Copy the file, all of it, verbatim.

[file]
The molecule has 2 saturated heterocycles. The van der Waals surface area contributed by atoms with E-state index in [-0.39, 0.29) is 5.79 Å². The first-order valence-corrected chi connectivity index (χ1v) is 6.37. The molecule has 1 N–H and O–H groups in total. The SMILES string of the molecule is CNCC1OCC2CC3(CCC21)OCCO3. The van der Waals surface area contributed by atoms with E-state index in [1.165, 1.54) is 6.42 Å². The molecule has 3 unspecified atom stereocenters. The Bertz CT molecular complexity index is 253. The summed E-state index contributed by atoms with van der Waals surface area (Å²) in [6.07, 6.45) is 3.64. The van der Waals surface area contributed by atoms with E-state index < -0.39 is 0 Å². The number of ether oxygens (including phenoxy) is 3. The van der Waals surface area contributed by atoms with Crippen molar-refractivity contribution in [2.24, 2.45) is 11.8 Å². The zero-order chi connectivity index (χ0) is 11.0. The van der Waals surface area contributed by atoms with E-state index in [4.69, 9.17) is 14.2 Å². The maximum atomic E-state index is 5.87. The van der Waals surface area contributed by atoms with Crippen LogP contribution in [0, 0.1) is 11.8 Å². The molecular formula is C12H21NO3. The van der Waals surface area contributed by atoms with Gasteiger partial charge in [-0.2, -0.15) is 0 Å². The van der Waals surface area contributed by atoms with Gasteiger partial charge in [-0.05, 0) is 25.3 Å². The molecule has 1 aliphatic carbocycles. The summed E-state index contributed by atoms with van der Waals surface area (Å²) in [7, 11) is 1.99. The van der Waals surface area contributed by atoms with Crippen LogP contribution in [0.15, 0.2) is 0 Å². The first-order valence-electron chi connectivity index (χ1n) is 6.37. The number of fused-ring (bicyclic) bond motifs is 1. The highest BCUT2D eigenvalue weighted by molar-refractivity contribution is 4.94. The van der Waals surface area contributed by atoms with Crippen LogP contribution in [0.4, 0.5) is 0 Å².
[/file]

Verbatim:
The molecule has 2 saturated heterocycles. The van der Waals surface area contributed by atoms with E-state index in [-0.39, 0.29) is 5.79 Å². The first-order valence-corrected chi connectivity index (χ1v) is 6.37. The molecule has 1 N–H and O–H groups in total. The SMILES string of the molecule is CNCC1OCC2CC3(CCC21)OCCO3. The van der Waals surface area contributed by atoms with E-state index in [1.165, 1.54) is 6.42 Å². The molecule has 3 unspecified atom stereocenters. The Bertz CT molecular complexity index is 253. The summed E-state index contributed by atoms with van der Waals surface area (Å²) in [6.07, 6.45) is 3.64. The van der Waals surface area contributed by atoms with E-state index < -0.39 is 0 Å². The number of ether oxygens (including phenoxy) is 3. The van der Waals surface area contributed by atoms with Crippen molar-refractivity contribution in [2.24, 2.45) is 11.8 Å². The zero-order chi connectivity index (χ0) is 11.0. The van der Waals surface area contributed by atoms with E-state index in [4.69, 9.17) is 14.2 Å². The maximum atomic E-state index is 5.87. The van der Waals surface area contributed by atoms with Crippen LogP contribution in [0, 0.1) is 11.8 Å². The molecular formula is C12H21NO3. The van der Waals surface area contributed by atoms with Gasteiger partial charge in [-0.2, -0.15) is 0 Å². The van der Waals surface area contributed by atoms with Gasteiger partial charge in [-0.05, 0) is 25.3 Å². The molecule has 1 aliphatic carbocycles. The summed E-state index contributed by atoms with van der Waals surface area (Å²) in [7, 11) is 1.99. The van der Waals surface area contributed by atoms with Crippen LogP contribution in [0.15, 0.2) is 0 Å². The first-order valence-electron chi connectivity index (χ1n) is 6.37. The number of fused-ring (bicyclic) bond motifs is 1. The highest BCUT2D eigenvalue weighted by molar-refractivity contribution is 4.94. The van der Waals surface area contributed by atoms with Crippen LogP contribution in [0.4, 0.5) is 0 Å².